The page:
Movement, Embodiment, Emotion , in: Th. Dufrenne and A.-C. Taylor, eds., Cannibalismes Disciplinaires, Quand l'histoire de l'art et l'anthropologie se rencontrent, Paris: INHA/Musée du quai Branly, pp. 37-61.

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  "Movement, Embodiment, Emotion", in: Th. Dufrenne and A.-C. Taylor, eds., Cannibalismes Disciplinaires, Quand l'histoire de l'art et l'anthropologie se rencontrent, Paris: INHA/Musée du quai Branly, pp. 37-61.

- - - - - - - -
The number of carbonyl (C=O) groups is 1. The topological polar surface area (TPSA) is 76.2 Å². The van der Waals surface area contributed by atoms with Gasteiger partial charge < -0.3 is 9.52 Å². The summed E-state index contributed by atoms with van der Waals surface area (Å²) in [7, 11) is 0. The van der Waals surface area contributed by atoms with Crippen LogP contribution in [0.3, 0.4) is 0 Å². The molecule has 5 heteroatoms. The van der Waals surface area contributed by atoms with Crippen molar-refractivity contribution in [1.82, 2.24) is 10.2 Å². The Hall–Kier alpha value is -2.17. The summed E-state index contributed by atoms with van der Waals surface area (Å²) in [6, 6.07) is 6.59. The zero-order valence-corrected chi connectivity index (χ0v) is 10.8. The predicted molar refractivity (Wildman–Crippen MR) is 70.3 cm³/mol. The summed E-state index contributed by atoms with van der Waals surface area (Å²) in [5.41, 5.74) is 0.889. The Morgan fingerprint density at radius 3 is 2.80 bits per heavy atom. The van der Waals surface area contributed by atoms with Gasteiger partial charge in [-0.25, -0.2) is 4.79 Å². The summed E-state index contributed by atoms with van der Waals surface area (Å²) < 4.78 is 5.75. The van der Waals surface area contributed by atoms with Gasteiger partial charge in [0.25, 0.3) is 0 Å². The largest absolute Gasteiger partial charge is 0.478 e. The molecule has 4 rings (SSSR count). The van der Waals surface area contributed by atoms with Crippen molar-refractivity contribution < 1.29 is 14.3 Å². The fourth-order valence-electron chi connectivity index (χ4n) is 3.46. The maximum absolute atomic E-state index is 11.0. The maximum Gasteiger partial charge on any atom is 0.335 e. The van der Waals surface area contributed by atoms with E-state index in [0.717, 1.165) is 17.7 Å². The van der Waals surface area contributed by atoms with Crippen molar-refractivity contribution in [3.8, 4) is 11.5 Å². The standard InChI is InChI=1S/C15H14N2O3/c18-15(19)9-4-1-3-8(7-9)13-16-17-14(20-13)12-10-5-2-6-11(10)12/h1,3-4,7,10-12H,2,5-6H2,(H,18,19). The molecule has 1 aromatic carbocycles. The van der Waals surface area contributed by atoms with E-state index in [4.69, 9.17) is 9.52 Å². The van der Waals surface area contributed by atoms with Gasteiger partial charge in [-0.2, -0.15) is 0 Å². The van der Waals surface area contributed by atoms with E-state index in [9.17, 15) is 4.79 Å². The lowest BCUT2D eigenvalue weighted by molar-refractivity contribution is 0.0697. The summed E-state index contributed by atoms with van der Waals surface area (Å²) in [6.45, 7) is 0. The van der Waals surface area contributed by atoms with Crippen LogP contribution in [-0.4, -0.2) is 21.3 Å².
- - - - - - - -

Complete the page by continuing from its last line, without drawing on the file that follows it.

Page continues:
Ce volume est ssu du colloque Histoire de 'art et anthropologie ui s'est enu du 21. att 23 jujn2007, f initiative de Thierry Dufr€ne, professeur 'histoire de I'art contemporain I'universitdParis Ouest Nanterre La Ddfense et secrdtaire cientifique du Comitd international d'histoirede l'art (CIHA), et d'Anne-Christine Taylor, directrice du ddpartement de la Recherche u musdedu quai Branly.Le colloque a dtd organisd ous 1'dgide u Comitd nternational d'histoire de 'art, du Comitd rangaisd'histoire de 'art, de 'lnstitut national d'histoire de 1'art et du musde du quai Branly, et a bdndficiddu mdcdnat 'Alain Minc.Les actes omplets u colloque ont disponibles n ligne: http://actesbranly.revues.orglThe present volume grew out a conference entitled Histoire de 'art et anthropologie, hich was heldon June 27-23, 2007. The project was nitiated by Thierry Dufr€ne, professor f contemporary rthistory at the Universitd Paris Ouest Nanterre La Ddfense nd academic ecretary f the InternationalCommiftee of Art History (CIHA), and by Anne Christine Taylor, head of the research epartment at the Musde du quai Branly.The conference as organized nder he auspices f the Comitd nternational d'histoire de 'art,the Comitd ranqais d'histoire de 'art, the Institut nationai d'histoire de 'art, and the Musde du quai Branly,and sponsored y Alain Minc.Complete ranscripts f the conference re available nline: http://actesbranly.revues.orgl  CANNIBALISMES ISCIPLINAIRES uand 'histoire e 'art t 'onthropolosje e encontrent SOMMAIRE Tltcnny DumrNE t ANNE-CHRISTINE AyLoR p.7En guise d' ntr o ductionTgteBny umENr nd ANNr-ClRtslNE TAyLoR p.15By way of introduction L'anthropologue,I'hirtorien dc I'art Pttrtppt escoLn .lrL'Envers u visible: ontologie t iconologieDnvo FRrrosrnc .rzMovement, mb diment, Emotion Parcours e ravants JAYNIE NDERSoN .6IThe Creation of Indigenous Collectionsin Melbourne: ow Kenneth Clark,Charles Mountford, and Leonhard AdamInterrogated Austr alian IndigeneityPtrnnr ruoNNlER t ALATN ctNnpp p.zqAndr6. eroi-Gourhan et Pierre FrancastelMRnttnl GueoRoN .rorNature, ddal et caricature.La perception es ypes physiqueschez es premiers anthropologues RAPHAEL oussrLrnu .rlrL'Invention e << 'art tribal >> e 'Inde:Verrier Elwin 1951 DoutNtour JARRASSE .r33Trois gouttes d,'art nd.gre.Gobinisme t mdtissage n histoire de 'artRrnll LagBussE .t4eD 6lir es anthrop ologiques Josef Strzygowski face d Alois Riegl Pas c dcur RornNo ECHT .rcsL'Habitant e a sculpture. emarques urle ocus et la perception u corps lastiqueJrnN-Clnuor cHnrTr .rzeLa Permanence es mageset les changements e emporalitd.Groncrs Dnt-HuerBA4nN .rseImaginer, isloquer, econstruire Ht tR [RltGtR p.197 Aesthetics and Anthropology of Megacities.A New Field of Art Historical ResearchM|CHELE oeurt p.qrSavoir aire et donner orme, ou ce quiadvient lorsqu'on agonne une e.uvre  L'Occidcnt t lcs autrer Tgnrsn CnsrBO p.2reLes << tlas photographiques > un mdcanisme ,e ensde ommun dl'anthropologie t d l'histoire de I'artMONIA ABDALLAH .2a5Polysynthdse ' une caractdrisation entr e<obiet d'art>> et <<objet e civilisation>>Trtouns GOLSENNE .srL'Ornement est-il animiste ?SnLLy PBtct p.lccCultures en dialogue:options pour les musdes du xxt' sid.cleJrnN-PHtltpPr zEL p.ztsLes Objets rickster dans 'artcontemporain autochtone au CanadaCectre Per,ruoEtX .te5IJne contribution de I'iconologie eWarburg d l'dtude des arts lointains:art inuit et ormes de I'dme Carridre 'obiets ANNr-SorrNE OLLAND .rrArt ou ethnologte? uestions eprdsentationdans es Museen ur Volkerkunde enAllemagne pris 1900SnsrNr u CREST .:sDes eliquaires 'un genre ouveauLnuBn ouroUtER .t35La Mdtamorphose es ierres.Les emplois, ntre ebut et souvenirMnuBmN URPHY .*zDu champ ebataille umusde:les ribulations 'une sculpture on JOHN STANTON p.36r Before he Dots, before apunYa:Austr lian Ab srcinal Crayon Dr awingsfrom Birrundudu, T 1.9 5Ruttt PHtLLtps .rzsThe Mask Stripped Bare by its Curators:The Work of Hybridity n the Twenty-FirstCentury  L'ANIHROPOLOGUE, 'HISTORIEN E 'ART MOVEMENT, MBODIMENT, MOTION David FreedbergColrmbiu UniversitvFor a long time, both anthropology and the history of art neglected ssues ofemotion and embodiment. Now these subiects have become all too fashionable' Thein."o-."ological involvement of beholder and investigator n the obiects of obser-vation, whether pictures or people, has come to be taken for granted. Disembodiedanalytic detachment, once the most favored of investigative strategies, as come tobe seen as a hindrance and a disadvantage. he study of motion, or rather, the per-ception of bodies n motion, has also gained ncreasing attention. Let me begin byac-knowledging he many names I wili have o omit, not iust because f lack of time,but as a consequence fihe proliferation of research and discussion n areas n whichwe think we're being srcinal, and of the loss of work from the pre-Google era, workthat precedes modernity and contemporaneity and yet always has something relevantto what we do now. Indeed, n what I have o say oday, here is much that is pertinentnot only in Merleau-Ponty (most obviously of all), but also in the great nineteenth-century empathy heorists, Visscher, Lipps, and even hat eventually most reactionaryof art historians, Heinrich Wolfflin. I speak not of the oldness of the past, but itsnewness, ts topicality, ts always prophetic possibilities'It would be superfluous o mention the differences between anthropology andart history; most of us know what they are. In fact, the fields can now be said to berapidly merging. Instead of simply concentrating on high art, all self-respecting rthistorians now pay attention to the full range of visual images n different cultureswhile anthropologists have long attended. o the esthetic aspects of images and toesthetic ankings within cultures. All this has been salutary and has led to the kindsof discourse we initiate today. The organizers' srcinal idea was for me to talk abouta subiect hat is more or less untranslatable nto English, namely, "L'ceuvre de I'art )I'dpreuve d,e 'histoire et de I'anthropologie," and I take it that the question remains:how much can art be reclaimed at a time when the history of art is so often alleged ohave come to an end, and when the distinctions between art and non-art have cometo be more fluid than ever?